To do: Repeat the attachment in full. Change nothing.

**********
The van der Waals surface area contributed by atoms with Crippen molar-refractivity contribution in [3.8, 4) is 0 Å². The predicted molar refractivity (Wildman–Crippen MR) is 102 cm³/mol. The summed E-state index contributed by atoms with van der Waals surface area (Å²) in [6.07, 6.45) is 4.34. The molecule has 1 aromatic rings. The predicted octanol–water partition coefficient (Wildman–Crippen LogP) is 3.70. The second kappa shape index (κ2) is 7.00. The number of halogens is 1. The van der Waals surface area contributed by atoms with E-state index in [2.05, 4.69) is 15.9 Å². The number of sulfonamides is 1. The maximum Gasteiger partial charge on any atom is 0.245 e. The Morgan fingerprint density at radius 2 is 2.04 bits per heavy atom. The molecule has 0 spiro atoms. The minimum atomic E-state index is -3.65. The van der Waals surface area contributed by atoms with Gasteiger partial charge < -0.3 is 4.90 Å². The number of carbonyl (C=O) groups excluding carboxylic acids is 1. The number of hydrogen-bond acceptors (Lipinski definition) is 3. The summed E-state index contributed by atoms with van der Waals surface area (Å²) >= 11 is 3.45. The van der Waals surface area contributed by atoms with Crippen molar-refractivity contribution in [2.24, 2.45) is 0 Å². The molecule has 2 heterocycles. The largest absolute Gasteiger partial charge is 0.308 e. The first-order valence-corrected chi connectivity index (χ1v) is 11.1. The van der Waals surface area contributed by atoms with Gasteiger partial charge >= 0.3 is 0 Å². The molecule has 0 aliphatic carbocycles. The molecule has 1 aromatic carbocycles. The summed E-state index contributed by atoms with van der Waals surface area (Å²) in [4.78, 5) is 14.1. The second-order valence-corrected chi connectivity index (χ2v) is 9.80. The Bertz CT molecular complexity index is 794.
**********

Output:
The van der Waals surface area contributed by atoms with Crippen molar-refractivity contribution in [3.8, 4) is 0 Å². The predicted molar refractivity (Wildman–Crippen MR) is 102 cm³/mol. The summed E-state index contributed by atoms with van der Waals surface area (Å²) in [6.07, 6.45) is 4.34. The molecule has 1 aromatic rings. The predicted octanol–water partition coefficient (Wildman–Crippen LogP) is 3.70. The second kappa shape index (κ2) is 7.00. The number of halogens is 1. The van der Waals surface area contributed by atoms with E-state index in [2.05, 4.69) is 15.9 Å². The number of sulfonamides is 1. The maximum Gasteiger partial charge on any atom is 0.245 e. The Morgan fingerprint density at radius 2 is 2.04 bits per heavy atom. The molecule has 0 spiro atoms. The minimum atomic E-state index is -3.65. The van der Waals surface area contributed by atoms with Gasteiger partial charge < -0.3 is 4.90 Å². The number of carbonyl (C=O) groups excluding carboxylic acids is 1. The number of hydrogen-bond acceptors (Lipinski definition) is 3. The summed E-state index contributed by atoms with van der Waals surface area (Å²) >= 11 is 3.45. The van der Waals surface area contributed by atoms with Crippen molar-refractivity contribution in [2.24, 2.45) is 0 Å². The molecule has 2 heterocycles. The largest absolute Gasteiger partial charge is 0.308 e. The first-order valence-corrected chi connectivity index (χ1v) is 11.1. The van der Waals surface area contributed by atoms with Gasteiger partial charge >= 0.3 is 0 Å². The molecule has 0 aliphatic carbocycles. The molecule has 1 aromatic carbocycles. The summed E-state index contributed by atoms with van der Waals surface area (Å²) in [4.78, 5) is 14.1. The second-order valence-corrected chi connectivity index (χ2v) is 9.80. The Bertz CT molecular complexity index is 794.